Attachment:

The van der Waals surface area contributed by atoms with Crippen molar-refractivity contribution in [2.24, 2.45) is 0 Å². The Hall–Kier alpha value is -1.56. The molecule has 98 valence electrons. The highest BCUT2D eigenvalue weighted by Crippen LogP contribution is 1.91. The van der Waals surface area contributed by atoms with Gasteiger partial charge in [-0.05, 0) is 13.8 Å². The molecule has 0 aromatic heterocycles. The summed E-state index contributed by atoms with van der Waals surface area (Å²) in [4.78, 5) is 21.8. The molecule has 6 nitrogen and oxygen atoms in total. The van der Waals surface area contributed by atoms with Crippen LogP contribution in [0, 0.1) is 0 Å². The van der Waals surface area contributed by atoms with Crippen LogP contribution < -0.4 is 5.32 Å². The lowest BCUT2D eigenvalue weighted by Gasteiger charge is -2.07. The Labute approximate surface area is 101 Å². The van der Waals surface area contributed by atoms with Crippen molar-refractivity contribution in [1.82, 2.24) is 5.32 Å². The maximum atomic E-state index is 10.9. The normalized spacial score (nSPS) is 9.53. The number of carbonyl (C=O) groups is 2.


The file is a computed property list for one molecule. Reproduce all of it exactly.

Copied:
The van der Waals surface area contributed by atoms with Crippen molar-refractivity contribution in [2.24, 2.45) is 0 Å². The Hall–Kier alpha value is -1.56. The molecule has 98 valence electrons. The highest BCUT2D eigenvalue weighted by Crippen LogP contribution is 1.91. The van der Waals surface area contributed by atoms with Gasteiger partial charge in [-0.05, 0) is 13.8 Å². The molecule has 0 aromatic heterocycles. The summed E-state index contributed by atoms with van der Waals surface area (Å²) in [4.78, 5) is 21.8. The molecule has 6 nitrogen and oxygen atoms in total. The van der Waals surface area contributed by atoms with Crippen LogP contribution in [0, 0.1) is 0 Å². The van der Waals surface area contributed by atoms with Crippen LogP contribution < -0.4 is 5.32 Å². The lowest BCUT2D eigenvalue weighted by Gasteiger charge is -2.07. The Labute approximate surface area is 101 Å². The van der Waals surface area contributed by atoms with Crippen molar-refractivity contribution in [1.82, 2.24) is 5.32 Å². The maximum atomic E-state index is 10.9. The normalized spacial score (nSPS) is 9.53. The number of carbonyl (C=O) groups is 2.